In the ongoing Net Neutrality debate, AT&T has chimed in claiming that a proposed change simply won’t help. The company is specifically speaking about reclassification of broadband Internet as a telecommunications service. They claim that making broad, sweeping changes don’t actually help anyone, especially the consumer.
The change would make broadband providers subject to the same rules that govern the telecommunications industry, largely unchanged since the mid-1930s. The outcry for reclassification comes after a federal appeals court ruled the FCC can’t impose rules to even the Internet playing field. Essentially, without reclassification, some feel the FCC is powerless to stop the likes of AT&T from cashing in, charging deep-pocketed content providers to push info to us faster or more reliably.
AT&T, in a complaint filed to the FCC, makes several points about why reclassification is bad for them. Hitting at the crux of their argument is this excerpt:
The key legal rationales for any Title II reclassification decision would thus necessarily extend to any Internet provider that holds itself out to customers as arranging for the transmission of data from one point on the Internet to another, whether or not it owns transmission facilities. As discussed above, this category would extend to ISPs such as Earthlink and AOL that do not own last-mile transmission facilities; to content delivery networks (“CDNs”) such as Akamai that hold themselves out to the commercial public as transporters of data to distant points on the Internet; to providers of e-readers like Amazon.com, which provides Internet access through the Kindle; to companies like Google that provide advertising-supported Internet search services and, on behalf of countless commercial customers, arrange for the transmission of advertising content to end users; and to a variety of other online transport providers ranging from Netflix to Level 3 to Vonage. In short, Title II reclassification would be a sledgehammer, not a scalpel.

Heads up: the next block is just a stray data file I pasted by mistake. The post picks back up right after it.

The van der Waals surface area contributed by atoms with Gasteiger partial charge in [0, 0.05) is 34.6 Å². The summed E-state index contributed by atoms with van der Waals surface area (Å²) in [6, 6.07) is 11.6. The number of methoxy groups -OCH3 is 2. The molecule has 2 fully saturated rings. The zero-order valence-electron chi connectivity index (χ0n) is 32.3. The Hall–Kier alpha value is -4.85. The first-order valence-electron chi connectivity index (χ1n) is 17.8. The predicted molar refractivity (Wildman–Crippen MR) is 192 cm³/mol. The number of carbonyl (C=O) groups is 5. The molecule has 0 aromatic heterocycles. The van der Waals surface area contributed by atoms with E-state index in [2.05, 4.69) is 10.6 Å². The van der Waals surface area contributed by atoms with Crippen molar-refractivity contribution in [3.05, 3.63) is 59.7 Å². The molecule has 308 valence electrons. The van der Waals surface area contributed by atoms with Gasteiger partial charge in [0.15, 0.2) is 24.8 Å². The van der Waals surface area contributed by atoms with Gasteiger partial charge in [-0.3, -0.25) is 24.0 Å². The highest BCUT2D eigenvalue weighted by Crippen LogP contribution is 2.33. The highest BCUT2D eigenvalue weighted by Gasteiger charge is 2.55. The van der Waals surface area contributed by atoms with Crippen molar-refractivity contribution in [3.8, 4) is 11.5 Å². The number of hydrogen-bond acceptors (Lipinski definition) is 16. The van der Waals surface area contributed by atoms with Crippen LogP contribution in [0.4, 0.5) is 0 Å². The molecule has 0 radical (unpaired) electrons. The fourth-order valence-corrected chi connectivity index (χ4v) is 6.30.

You can read the entirety of the complaint of you like, but the overriding missive is that AT&T would have to alter how they do things, and possibly restructure currently negotiated agreements. They feel that reclassification unduly affects them negatively.
What they seem to be missing is that reclassification doesn’t have to be a blanket ruling, affecting all things immediately. They did, however, make veiled threats to keep the FCC tied up in litigation if they attempt to reclassify.
When it comes to the “last mile”, which is the content that ultimately reaches you, the battle is heating up. Companies like AT&T want to control it as they please, while the FCC aims to do what they can to keep everything on an even keel. To date, there has been no nefarious activity on the part of providers, but all the pushback suggests carriers like AT&T wish to do as they please, . Of course, this isn’t the first time they’ve cried foul over net neutrality and “last mile” service.
Source: Ars Technica